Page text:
Why the Rooster Won’t Cross That Road Just Yet

BY Michael Katz ON June 21, 2006
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LAS VEGAS, June 22 – Oscar de la Hoya did not pull the plug on boxing. Instead, he offered Floyd Mayweather Jr. enough extension cord to hang himself. We shall explain.

Boxing’s biggest star called a teleconference where, with us knowing he had already rejected a possible Sept. 16 date with the game’s best boxer, it was widely expected that the Golden Boy would announce his retirement from the ring. I was ready to write boxing’s obituary. Certainly, without de la Hoya’s cover boy good looks, the Los Angeles Times would have shut the book on the game.

I was ready to bemoan ever calling him Chicken de la Hoya. I was prepared to set the record straight, to concede his place in the pantheon. He’s no chicken. He’s The Rooster, cock of the walk, strutting his way with more than a touch of arrogance.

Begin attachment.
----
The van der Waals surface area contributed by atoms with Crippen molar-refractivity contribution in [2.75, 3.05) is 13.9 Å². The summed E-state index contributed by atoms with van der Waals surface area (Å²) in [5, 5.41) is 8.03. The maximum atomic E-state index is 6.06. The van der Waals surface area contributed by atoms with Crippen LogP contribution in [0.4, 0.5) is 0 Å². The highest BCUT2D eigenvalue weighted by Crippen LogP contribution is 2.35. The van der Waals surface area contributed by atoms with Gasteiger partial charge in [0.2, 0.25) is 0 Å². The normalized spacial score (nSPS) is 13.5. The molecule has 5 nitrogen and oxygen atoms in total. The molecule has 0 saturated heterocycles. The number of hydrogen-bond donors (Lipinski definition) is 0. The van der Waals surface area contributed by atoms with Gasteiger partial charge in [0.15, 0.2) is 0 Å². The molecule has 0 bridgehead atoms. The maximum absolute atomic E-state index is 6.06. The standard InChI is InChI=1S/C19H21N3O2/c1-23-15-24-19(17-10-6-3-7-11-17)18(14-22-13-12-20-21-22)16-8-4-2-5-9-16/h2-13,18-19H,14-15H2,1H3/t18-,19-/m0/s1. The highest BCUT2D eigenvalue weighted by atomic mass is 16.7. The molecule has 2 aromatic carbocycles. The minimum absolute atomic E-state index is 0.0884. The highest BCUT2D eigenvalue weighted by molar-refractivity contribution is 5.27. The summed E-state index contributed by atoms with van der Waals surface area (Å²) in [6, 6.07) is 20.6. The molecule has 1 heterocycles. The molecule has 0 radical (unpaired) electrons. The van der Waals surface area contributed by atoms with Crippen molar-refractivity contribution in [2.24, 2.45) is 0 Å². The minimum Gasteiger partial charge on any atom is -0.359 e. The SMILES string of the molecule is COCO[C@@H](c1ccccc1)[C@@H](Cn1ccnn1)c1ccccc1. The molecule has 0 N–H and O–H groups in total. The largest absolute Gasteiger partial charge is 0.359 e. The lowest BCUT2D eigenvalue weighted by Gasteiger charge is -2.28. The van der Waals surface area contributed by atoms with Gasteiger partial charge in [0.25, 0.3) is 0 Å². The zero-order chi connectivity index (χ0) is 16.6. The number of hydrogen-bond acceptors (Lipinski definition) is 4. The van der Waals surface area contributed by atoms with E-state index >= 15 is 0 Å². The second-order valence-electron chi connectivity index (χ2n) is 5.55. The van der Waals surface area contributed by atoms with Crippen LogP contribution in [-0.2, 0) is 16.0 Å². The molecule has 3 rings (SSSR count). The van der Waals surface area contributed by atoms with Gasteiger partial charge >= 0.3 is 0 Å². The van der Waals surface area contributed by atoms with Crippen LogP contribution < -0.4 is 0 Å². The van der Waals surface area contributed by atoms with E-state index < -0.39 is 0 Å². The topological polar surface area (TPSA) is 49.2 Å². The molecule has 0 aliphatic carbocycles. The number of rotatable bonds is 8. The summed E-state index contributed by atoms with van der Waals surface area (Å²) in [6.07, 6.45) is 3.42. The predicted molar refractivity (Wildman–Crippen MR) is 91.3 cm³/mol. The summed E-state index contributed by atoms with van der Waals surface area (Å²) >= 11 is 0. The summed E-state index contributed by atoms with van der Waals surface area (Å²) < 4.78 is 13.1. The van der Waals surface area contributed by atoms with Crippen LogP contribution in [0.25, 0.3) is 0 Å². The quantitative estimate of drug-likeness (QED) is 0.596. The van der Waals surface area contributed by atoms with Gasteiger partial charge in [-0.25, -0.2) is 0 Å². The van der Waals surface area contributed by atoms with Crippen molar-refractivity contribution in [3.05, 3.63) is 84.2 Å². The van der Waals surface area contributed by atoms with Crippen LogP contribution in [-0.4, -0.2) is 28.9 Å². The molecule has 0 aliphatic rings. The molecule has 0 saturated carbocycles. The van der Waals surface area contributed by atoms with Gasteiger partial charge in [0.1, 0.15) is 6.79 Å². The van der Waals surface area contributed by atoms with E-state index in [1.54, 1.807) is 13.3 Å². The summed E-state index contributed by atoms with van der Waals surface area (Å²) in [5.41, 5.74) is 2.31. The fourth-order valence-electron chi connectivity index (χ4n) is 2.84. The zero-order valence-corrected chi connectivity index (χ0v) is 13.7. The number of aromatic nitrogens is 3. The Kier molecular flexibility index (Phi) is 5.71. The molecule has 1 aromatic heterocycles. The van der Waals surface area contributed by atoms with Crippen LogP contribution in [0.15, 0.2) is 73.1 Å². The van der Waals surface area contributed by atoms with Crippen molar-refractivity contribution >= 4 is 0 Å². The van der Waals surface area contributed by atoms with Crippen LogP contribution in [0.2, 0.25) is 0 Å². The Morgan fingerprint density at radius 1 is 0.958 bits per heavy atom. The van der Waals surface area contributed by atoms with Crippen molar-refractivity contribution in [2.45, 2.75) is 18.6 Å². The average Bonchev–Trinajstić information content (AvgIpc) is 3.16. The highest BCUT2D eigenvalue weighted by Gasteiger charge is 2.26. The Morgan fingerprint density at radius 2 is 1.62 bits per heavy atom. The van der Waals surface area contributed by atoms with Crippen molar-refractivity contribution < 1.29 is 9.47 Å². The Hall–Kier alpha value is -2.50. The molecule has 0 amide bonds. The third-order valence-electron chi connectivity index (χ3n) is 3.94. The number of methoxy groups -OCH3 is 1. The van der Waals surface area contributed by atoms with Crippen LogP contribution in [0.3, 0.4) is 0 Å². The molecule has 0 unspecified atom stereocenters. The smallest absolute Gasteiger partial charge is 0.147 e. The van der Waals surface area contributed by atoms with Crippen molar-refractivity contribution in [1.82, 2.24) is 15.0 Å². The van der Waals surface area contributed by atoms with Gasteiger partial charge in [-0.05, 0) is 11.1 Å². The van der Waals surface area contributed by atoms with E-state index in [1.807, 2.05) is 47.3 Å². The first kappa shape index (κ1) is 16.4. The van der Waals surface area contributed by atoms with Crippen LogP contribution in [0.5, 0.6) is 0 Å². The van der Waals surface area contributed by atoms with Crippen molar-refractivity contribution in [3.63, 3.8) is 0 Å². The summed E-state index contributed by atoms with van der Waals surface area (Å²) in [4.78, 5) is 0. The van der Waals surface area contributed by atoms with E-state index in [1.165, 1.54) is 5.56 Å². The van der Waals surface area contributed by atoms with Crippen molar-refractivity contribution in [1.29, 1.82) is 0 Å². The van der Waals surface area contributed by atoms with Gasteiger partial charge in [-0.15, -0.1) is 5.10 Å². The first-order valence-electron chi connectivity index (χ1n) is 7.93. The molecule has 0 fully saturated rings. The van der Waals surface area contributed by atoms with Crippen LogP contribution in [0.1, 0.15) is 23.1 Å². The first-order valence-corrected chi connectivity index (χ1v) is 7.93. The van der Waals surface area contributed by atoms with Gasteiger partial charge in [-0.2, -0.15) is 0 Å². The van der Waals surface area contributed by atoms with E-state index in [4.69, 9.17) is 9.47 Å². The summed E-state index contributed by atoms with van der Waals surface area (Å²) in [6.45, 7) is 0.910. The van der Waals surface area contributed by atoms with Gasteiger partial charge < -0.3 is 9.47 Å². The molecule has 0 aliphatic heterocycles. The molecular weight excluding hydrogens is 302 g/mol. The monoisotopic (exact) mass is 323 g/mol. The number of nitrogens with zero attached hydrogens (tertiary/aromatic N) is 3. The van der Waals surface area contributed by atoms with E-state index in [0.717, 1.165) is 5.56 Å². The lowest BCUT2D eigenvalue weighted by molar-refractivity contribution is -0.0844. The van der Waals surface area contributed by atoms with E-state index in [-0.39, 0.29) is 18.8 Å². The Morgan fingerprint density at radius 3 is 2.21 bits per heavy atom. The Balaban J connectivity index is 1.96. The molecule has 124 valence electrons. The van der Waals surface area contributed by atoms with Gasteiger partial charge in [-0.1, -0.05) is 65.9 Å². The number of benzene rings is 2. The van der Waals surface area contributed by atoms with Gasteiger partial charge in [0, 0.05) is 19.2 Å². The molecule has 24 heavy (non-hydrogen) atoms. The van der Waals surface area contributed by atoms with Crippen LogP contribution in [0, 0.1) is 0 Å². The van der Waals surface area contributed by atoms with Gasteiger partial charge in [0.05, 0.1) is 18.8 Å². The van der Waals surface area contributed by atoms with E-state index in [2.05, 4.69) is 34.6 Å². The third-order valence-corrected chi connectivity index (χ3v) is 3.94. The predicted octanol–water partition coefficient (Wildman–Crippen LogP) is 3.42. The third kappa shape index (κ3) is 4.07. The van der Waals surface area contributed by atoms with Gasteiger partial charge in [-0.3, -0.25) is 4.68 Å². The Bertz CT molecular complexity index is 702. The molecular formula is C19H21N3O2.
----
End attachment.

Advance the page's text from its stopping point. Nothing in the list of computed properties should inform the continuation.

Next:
More than 120 media types responded to his call, a “record” according to de la Hoya henchman Richard Schaefer (record? Who says, CompuBox or boxingrec.com?), and instead of pulling the plug, Oscar pulled our legs. He said he was not announcing his retirement, that he was “leaning” toward one more fight, that Floyd Mayweather Jr. was the only opponent he would deign to oppose, that there was no reason physically or financially to retire or continue boxing – basically, he said, he needed more time “to reflect.”

He didn’t want to feel “rushed” because the lead time necessary for a major Sept. 16 show was rapidly running out. He said it was “too soon to make that decision.” Remember, he said, “I’m such an example for a lot of people.” It’s good to be the king, but it’s not always easy.